Re: Strange Thread behaviour with FUSE Python

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Re: Strange Thread behaviour with FUSE Python

Nikolaus Rath
Nikolaus Rath <[hidden email]> writes:

> Hello,
>
> If I insert
>
> def mythread():
>     while True:
>         print "Logging Thread active"
>         sleep(2)
> import threading
> from time import sleep
> threading.Thread(target=mythread).start()
>
> into the example xmp.py script right before the server.main() call (and
> keep server.multithreaded = False), I get the following result:
[...]

> Does anyone have an idea what might cause this totally different
> behaviour? I'm not even sure where to start looking for the problem.

Sometimes the strangest looking problems have the easiest solutions. It
turns out that

 - my own file system exits with sys.exit() at the end (thus killing the
   other threads) while xmp.py doesn't have an explicit exit and waits
   for the last thread.

 - xmp.py handles requests to fast for the background thread to activate
   while handling. A simple sleep(1) in the request handler makes the
   background threads come alive.

   
So the behaviour is at least consistent.

However, I am still surprised by the implementation of single threading.
I would have expected that this affects only the number of threads that
collect requests from the fuse kernel module. Is there a specific reason
why all other program threads are stopped and started with the one
request handling thread? Or is that just a side-effect of the design?
   

Best,

   -Nikolaus

--
 »Time flies like an arrow, fruit flies like a Banana.«

  PGP fingerprint: 5B93 61F8 4EA2 E279 ABF6  02CF A9AD B7F8 AE4E 425C


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Re: Strange Thread behaviour with FUSE Python

Csaba Henk
On 2009-05-27, Nikolaus Rath <[hidden email]> wrote:
> So the behaviour is at least consistent.
>
> However, I am still surprised by the implementation of single threading.
> I would have expected that this affects only the number of threads that
> collect requests from the fuse kernel module. Is there a specific reason
> why all other program threads are stopped and started with the one
> request handling thread? Or is that just a side-effect of the design?

I could produce three kind of behaviours in single-threaded mode (using
a variant of the "nullfs" scheme, modded with a logging thread as you
suggest) (which, from a bird-eye perspective, should be the same, comme
ci, comme ca):

- "My"[*] fuse-python binding, as is. Here happens what you posted: the
  logging thread is sleeping until the fs server thread terminates.

- My fuse-python binding, with the modification that instead of directly
  calling fuse_setup() and then fuse_loop(), we invoke fuse_main(). I
  experienced that the logging thread is awaken each time the fs server
  gets a message.

- Verigakis' binding (http://code.google.com/p/fusepy/), relying on
  ctypes (instead of using a C extension). This code invokes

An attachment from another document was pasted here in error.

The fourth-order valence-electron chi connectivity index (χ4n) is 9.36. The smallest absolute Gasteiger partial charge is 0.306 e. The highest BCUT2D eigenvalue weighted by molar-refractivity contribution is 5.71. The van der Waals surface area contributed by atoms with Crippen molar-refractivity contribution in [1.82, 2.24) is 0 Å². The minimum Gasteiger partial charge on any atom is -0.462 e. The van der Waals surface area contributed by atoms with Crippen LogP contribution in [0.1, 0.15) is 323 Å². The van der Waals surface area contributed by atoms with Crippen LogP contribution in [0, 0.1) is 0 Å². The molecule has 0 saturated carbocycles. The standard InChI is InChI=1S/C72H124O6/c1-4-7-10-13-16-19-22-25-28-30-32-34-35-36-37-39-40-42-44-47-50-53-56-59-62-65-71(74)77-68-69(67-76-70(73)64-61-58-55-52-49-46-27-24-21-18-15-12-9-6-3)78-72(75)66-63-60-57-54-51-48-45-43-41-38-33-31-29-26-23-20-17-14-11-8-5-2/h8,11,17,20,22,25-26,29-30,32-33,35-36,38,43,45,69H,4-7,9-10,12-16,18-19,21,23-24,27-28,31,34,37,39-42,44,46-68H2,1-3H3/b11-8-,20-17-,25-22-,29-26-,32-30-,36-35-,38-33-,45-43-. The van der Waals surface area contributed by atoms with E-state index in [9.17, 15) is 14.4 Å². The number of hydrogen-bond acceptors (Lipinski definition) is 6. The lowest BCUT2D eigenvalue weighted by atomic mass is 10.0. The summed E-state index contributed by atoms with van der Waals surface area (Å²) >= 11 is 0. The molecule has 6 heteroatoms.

fuse_main() thru ctypes. It does what (I guess) you would expect:
  the logging thread is active throroughout the whole fs session.

Given that, in fact, fuse_main == fuse_setup + fuse_loop, these three
should produce the same thing. This is not the case though. Do you have
any idea why? If you don't, I might end up with writing to
comp.lang.python. Anyway, I don't have the faintest clue by myself.

It's interesting information provided by strace(1) that with the
Verigakis bindings, the logging thread is not doing futex(2) calls at
all, while in the other two cases, futexes are massively relied on.

Csaba


[*] of course, not mine, Seb Delafond's


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Re: Strange Thread behaviour with FUSE Python

Nikolaus Rath
Csaba Henk <[hidden email]> writes:

> On 2009-05-27, Nikolaus Rath <[hidden email]> wrote:
>> So the behaviour is at least consistent.
>>
>> However, I am still surprised by the implementation of single threading.
>> I would have expected that this affects only the number of threads that
>> collect requests from the fuse kernel module. Is there a specific reason
>> why all other program threads are stopped and started with the one
>> request handling thread? Or is that just a side-effect of the design?
>
> I could produce three kind of behaviours in single-threaded mode (using
> a variant of the "nullfs" scheme, modded with a logging thread as you
> suggest) (which, from a bird-eye perspective, should be the same, comme
> ci, comme ca):
>
> - "My"[*] fuse-python binding, as is. Here happens what you posted: the
>   logging thread is sleeping until the fs server thread terminates.

Have you tried to insert some additional time.sleep() calls into the
handler functions? As I wrote in my followup, for me the logging thread
wasn't actually sleeping, it just had no time to wake up.

> - My fuse-python binding, with the modification that instead of directly
>   calling fuse_setup() and then fuse_loop(), we invoke fuse_main(). I
>   experienced that the logging thread is awaken each time the fs server
>   gets a message.

That would also make this consistent with the above.

> - Verigakis' binding (http://code.google.com/p/fusepy/), relying on
>   ctypes (instead of using a C extension). This code invokes
>   fuse_main() thru ctypes. It does what (I guess) you would expect:
>   the logging thread is active throroughout the whole fs session.
>
> Given that, in fact, fuse_main == fuse_setup + fuse_loop, these three
> should produce the same thing. This is not the case though. Do you have
> any idea why? If you don't, I might end up with writing to
> comp.lang.python. Anyway, I don't have the faintest clue by myself.

No, I'm afraid I don't have any idea either...


Best,

   -Nikolaus

--
 »Time flies like an arrow, fruit flies like a Banana.«

  PGP fingerprint: 5B93 61F8 4EA2 E279 ABF6  02CF A9AD B7F8 AE4E 425C


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